Why Doesn't Regular Insulin Therapy Cause Hypokalemia In Patient With Diabetes Mellitus?

Why Doesn't Regular Insulin Therapy Cause Hypokalemia In Patient With Diabetes Mellitus?

Hypokalemia is low potassium. Your potassium level is maintained within a range. As part of your electrolytes that move in and out of the cells as needed. Insulin reduces serum K+ from ECF to ICF mainly because insulin increases the activity of the sodium-potassium pump. insulin is the first-line defense against hyperkalemia. a rise in plasma k+ stimulates insulin release by the pancreatic beta cell. insulin, in turn, enhances cellular potassium uptake, returning plasma k+ towards normal. the enhanced cellular uptake of k+ that results from increased insulin levels is thought to be largely due to the ability of insulin to stimulate activity of the sodium potassium atpase located in cell plasma membranes. the insulin induced cellular uptake of potassium is not dependent on the uptake of glucose caused by insulin. insulin deficiency allows a mild rise in plasma k+ chronically and makes the subject to severe hyperkalemia if a potassium load is given. conversely, potassium deficiency may cause decreased insulin release. thus plasma potassium and insulin participate in a feedback control mechanism. Continue reading >>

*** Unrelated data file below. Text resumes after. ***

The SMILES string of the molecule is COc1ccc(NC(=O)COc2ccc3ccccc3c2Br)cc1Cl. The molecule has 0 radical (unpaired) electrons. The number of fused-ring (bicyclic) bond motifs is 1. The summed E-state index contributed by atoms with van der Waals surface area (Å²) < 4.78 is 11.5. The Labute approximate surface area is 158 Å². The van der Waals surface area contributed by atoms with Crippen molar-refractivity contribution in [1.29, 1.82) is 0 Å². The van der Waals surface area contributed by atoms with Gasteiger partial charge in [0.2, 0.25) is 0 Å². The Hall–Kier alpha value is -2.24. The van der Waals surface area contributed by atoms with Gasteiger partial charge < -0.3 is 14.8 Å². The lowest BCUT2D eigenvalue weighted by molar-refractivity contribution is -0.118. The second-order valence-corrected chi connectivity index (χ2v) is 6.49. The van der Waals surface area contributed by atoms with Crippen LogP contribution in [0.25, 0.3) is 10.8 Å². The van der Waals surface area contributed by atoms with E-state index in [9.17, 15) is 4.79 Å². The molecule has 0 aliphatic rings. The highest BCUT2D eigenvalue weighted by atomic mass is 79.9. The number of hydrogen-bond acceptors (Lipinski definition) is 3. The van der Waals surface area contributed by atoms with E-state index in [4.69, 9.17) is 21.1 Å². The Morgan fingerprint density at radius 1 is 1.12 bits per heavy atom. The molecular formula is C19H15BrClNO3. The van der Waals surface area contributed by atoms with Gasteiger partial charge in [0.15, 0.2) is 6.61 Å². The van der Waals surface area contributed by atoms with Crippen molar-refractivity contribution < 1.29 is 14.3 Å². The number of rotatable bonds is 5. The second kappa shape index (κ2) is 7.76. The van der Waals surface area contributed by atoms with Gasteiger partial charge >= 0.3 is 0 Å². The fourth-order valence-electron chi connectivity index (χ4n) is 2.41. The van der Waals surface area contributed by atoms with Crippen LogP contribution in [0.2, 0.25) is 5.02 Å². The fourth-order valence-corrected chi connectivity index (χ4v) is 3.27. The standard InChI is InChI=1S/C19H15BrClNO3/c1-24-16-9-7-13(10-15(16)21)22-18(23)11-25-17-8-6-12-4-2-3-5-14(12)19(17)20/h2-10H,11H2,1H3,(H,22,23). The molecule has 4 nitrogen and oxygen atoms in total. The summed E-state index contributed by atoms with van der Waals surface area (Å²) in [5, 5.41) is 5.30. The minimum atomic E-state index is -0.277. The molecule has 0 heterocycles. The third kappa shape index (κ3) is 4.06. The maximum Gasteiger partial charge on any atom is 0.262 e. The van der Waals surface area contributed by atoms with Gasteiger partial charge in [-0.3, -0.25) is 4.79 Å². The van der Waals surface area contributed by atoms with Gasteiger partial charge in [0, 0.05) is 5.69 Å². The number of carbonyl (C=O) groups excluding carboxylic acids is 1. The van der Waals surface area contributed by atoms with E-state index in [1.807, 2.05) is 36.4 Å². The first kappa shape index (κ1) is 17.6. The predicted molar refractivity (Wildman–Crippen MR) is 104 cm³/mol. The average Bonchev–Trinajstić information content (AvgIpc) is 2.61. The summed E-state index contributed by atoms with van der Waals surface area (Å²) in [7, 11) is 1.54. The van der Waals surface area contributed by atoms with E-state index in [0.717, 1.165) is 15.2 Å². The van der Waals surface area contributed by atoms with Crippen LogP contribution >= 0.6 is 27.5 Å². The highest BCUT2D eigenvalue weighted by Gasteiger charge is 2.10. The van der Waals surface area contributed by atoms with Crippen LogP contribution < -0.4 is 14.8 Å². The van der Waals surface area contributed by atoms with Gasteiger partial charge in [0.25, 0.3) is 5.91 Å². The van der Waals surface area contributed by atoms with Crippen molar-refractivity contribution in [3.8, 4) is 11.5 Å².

Bartter's Syndrome With Type 2 Diabetes Mellitus - Sciencedirect

Bartter's Syndrome With Type 2 Diabetes Mellitus - Sciencedirect